after lots of work (and frustration) with the two recently available hires surface maps of the Moon, I felt it may be useful to write up a rÃ©sumÃ© of my detailed comparisons of these two scientific imaging data sets.
The title of this threat anticipates my personal conclusions...
The maps to be compared are:
For specific comparisons, I use here just 16k versions. These exhibit already plenty of detail, while this image size can still be handled without big delays in GIMP, which has considerable advantages.
For Celestia(.Sci) applications, a crucial usability criterion is a good alignment of the surface map in question with the officialLRO-LOLA normalmap VT set (32k)http://www.celestiamotherlode.net/catal ... on_id=1549
Chang'e 2 map: PROs
- The Sun is at a high angle in the Chinese imaging, so shadows are essentially missing. This makes the map perfectly suited for a dynamical shadow rendering via a normalmap!
- The vertical stripes throughout the dark central mare areas are considerably weaker than in case of the LRO-WAC map (see image below). De-striping (ISIS3) can be successful without too much deterioration of map quality.
Chang'e 2 map: CONs
- The biggest drawback are the disturbing alignment problems with the
LRO-LOLA normal map! There are several issues that I have carefully analyzed:
The aspect ratio of the original Chinese map is NOT 2:1. After close examination I was able to locate the underlying reason. It demonstrates that the assembly quality of the Chang'e 2 images into a simple cylindrical map leaves much to be desired:
After scaling the original 218527 x 109166 (.jp2) map down to a standard 16k texture height of 8192 pixel with the original aspect ratio of 218527 / 109166, the corresponding width becomes 16399 pixel, i.e 15 pixel larger than the canonical 16384 pixel, corresponding to a proper width : height ratio of 2:1.
I then was able to spot the place where these extra 15 pixel went:
In this image I zoomed-in on part of the vertical line, along which the east and west ends of the simple cylindrical map are joined in 3d rendering. While the joining is much better hidden than in case of the LRO-WAC map, you see clearly a redoubling of features along a vertical line in the center of the original 16399 x 8192 map on the left. This is exemplified by the two orange arrows pointing to TWO tiny craters instead of only one.
Their distance is precisely 15 pixels!
The zoomed image on the right then shows how the image looks after cropping this excess strip of 15 pixels from the east end of the simple cylindrical map. The corresponding texture now has precisely 16384 x 8192 pixels. After adding some optimal global offset to readjust the global alignment optimally, there remained still various local areas with an intolerable misalignment w.r.to the LRO-LOLA normal map.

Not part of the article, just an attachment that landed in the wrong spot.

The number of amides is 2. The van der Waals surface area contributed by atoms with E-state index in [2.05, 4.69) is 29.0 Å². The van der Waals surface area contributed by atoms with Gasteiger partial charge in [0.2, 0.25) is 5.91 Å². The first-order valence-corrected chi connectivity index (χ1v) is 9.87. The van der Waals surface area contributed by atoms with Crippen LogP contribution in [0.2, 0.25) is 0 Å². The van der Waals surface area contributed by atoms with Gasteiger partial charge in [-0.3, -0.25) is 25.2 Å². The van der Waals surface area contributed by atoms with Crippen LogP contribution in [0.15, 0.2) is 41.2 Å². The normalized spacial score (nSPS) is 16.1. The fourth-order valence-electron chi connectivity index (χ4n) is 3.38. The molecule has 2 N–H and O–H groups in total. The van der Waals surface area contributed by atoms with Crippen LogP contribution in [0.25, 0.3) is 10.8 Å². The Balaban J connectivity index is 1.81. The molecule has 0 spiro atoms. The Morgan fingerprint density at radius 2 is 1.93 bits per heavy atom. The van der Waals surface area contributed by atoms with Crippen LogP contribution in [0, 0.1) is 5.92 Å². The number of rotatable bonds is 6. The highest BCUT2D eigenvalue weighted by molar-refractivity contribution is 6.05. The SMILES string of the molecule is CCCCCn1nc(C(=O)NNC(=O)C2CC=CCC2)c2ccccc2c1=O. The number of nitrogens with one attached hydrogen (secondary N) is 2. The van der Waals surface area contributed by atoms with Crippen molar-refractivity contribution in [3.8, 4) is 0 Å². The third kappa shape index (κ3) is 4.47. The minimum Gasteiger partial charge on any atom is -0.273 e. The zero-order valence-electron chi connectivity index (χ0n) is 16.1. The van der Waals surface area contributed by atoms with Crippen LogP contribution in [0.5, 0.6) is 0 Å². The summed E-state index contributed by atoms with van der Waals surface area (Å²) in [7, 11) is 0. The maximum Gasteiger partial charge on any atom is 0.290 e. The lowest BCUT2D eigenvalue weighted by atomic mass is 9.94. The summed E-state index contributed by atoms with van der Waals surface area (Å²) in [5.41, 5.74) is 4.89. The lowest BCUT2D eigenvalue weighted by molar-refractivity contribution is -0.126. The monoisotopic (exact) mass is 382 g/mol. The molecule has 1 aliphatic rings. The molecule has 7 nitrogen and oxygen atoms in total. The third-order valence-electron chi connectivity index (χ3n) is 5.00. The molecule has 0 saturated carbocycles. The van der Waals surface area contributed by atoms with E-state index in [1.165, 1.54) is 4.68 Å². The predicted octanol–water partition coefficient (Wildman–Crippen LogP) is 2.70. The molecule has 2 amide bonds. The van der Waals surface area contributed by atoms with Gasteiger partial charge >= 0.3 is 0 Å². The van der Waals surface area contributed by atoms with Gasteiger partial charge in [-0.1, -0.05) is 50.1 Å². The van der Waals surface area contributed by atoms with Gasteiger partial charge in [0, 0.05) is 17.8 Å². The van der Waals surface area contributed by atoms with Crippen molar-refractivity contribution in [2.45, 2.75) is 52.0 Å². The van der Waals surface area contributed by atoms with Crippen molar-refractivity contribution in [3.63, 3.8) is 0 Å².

LRO-WAC map: PROs
- The LRO-WAC surface map matches perfectly with the LRO-LOLA normalmap
(no surprise )
LRO-WAC map: CONs
- The relatively low position of the sun in the LRO-WAC map leads to dark fixed shadows in many craters, and notably to unpleasant artefacts, when combined with dynamical shadow rendering through the LRO-LOLA normalmap!
Here is an explicit illustration:
First, with the normalmap deactivated, let us look at the (disturbing) line where the two ends of the simple cylindrical LRO-WAC surface map were joined in Celestia's 3D rendering:
You clearly note that the fixed illumination of the crater rims is in opposite directions left and right of that joining line! To the right of the line, the crater illumination is towards the left, while on the left of the line the crater illumination is towards the right. Without a normalmap this frequently leads to visual effects like "inverted craters" looking like mountains...
Now, with the LRO-LOLA normalmap activated, things get even worse, since we note a really disturbing artefact: A sudden drop in brightness of a whole surface strip to the right of the joining line! The normalmap now has placed all shadows in the same direction, which implies that it placed shadows over the previously illuminated areas on the right. Hence the dark overall impression.
- The vertical stripes throughout the dark mare areas are considerably more disturbing and more resistant to de-striping by a combination of lowpass and highpass filters (ISIS3), than those of the Chinese'e 2 map. The reason is that the stripes have irregular widths and sharp boundaries. They can certainly be eliminated but hardly without affecting the crisp oveall imaging quality of the original.
[click on image by all means!]
After much frustrating previous work with artefacts and misalignment of the early Celementine surface maps
, things have certainly improved with these two recent maps of our Moon. BUT, altogether, BOTH maps still leave a lot to be desired, at least as concerns their application in Celestia(.Sci).
No doubt, a number of the emphasized map deficiencies may be eliminated with an excessive amount of image manipulation work. John van Vliet's 64k VT maps represent such an example.
But unfortunately the crisp appearance of the original maps is lost by the required large number of correcting actions... In my view, Moon maps exceeding 16k - 32k are barely worthwhile at this time for rendering in Celestia(.Sci).